Saturday, January 19, 2013

Review # 268: A Season for Tending by Cindy Woodsmall

Description: (from Amazon)
Old Order Amish Rhoda Byler’s unusual gift and her remarkable abilities to grow herbs and berries have caused many to think her odd. As rumors mount that Rhoda’s “gift” is a detriment to the community, she chooses isolation, spending her time in her fruit garden and on her thriving canning business.

     Miles away in Harvest Mills, Samuel King struggles to keep his family’s apple orchard profitable. As the eldest son, Samuel farms with his brothers, the irrepressible Jacob and brash Eli, while his longtime girlfriend Catherine remains hopeful that Samuel will marry her when he feels financially stable.

     Meanwhile, Samuel’s younger sister Leah is testing all the boundaries during her rumschpringe, and finds herself far from home in Rhoda’s garden after a night of partying gone badly. But Leah’s poor choices serve as a bridge between Rhoda and the King family when a tragic mistake in the orchard leaves Samuel searching for solutions.
Rhoda’s expertise in canning could be the answer, but she struggles with guilt over the tragic death of her sister and doesn’t trust herself outside her garden walls. As the lines between business, love, and family begin to blur, can Rhoda finally open up to a new life? And what effect will this odd, amazing woman have on the entire King family?


     Having recently read some of Cindy Woodsmall's novels, I was very excited about receiving a copy of A Season for Tending! Her characters always seem to live on and off the pages, inspiring me as I read their stories, and Rhoda, Samuel, Leah, Catherine and Eli are prime examples. Everyone has a unique back-story and a distinct personality, but it is the well-plotted circumstances that round out the mix. I loved reading about Rhoda's garden and how it shaped her emotions and experiences - she bloomed throughout the novel, becoming a very strong and well-developed character. As always, the story was written well, and the descriptive language brought me straight into the world of the Amish, stirring up emotions and, in some cases, bringing back memories. Overall, I really enjoyed the story, but the fruit of the story ripened at a very slow pace, and the ending felt unresolved, (no spoilers); hopefully, the second book in the Amish Vines and Orchards series will tie up some of the loose ends.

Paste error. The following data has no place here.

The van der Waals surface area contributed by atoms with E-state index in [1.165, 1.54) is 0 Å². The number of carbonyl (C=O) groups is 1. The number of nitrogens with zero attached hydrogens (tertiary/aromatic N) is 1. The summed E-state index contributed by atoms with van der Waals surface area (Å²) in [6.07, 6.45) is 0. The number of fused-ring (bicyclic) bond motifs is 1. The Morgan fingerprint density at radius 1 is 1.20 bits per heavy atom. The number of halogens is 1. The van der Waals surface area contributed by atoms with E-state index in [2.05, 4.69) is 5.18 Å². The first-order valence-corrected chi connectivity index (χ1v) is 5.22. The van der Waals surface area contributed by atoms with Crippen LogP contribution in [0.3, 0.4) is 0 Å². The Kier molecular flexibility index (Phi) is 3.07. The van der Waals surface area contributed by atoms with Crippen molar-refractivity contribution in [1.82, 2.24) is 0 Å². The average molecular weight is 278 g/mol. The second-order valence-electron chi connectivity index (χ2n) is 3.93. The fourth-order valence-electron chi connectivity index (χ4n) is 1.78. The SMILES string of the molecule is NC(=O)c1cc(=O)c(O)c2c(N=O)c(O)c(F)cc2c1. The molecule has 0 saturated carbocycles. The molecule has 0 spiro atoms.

Rating: Bounty's Out (3.5/5)

*** I received this book from the author (Blogging for Books) in exchange for an honest and unbiased review.

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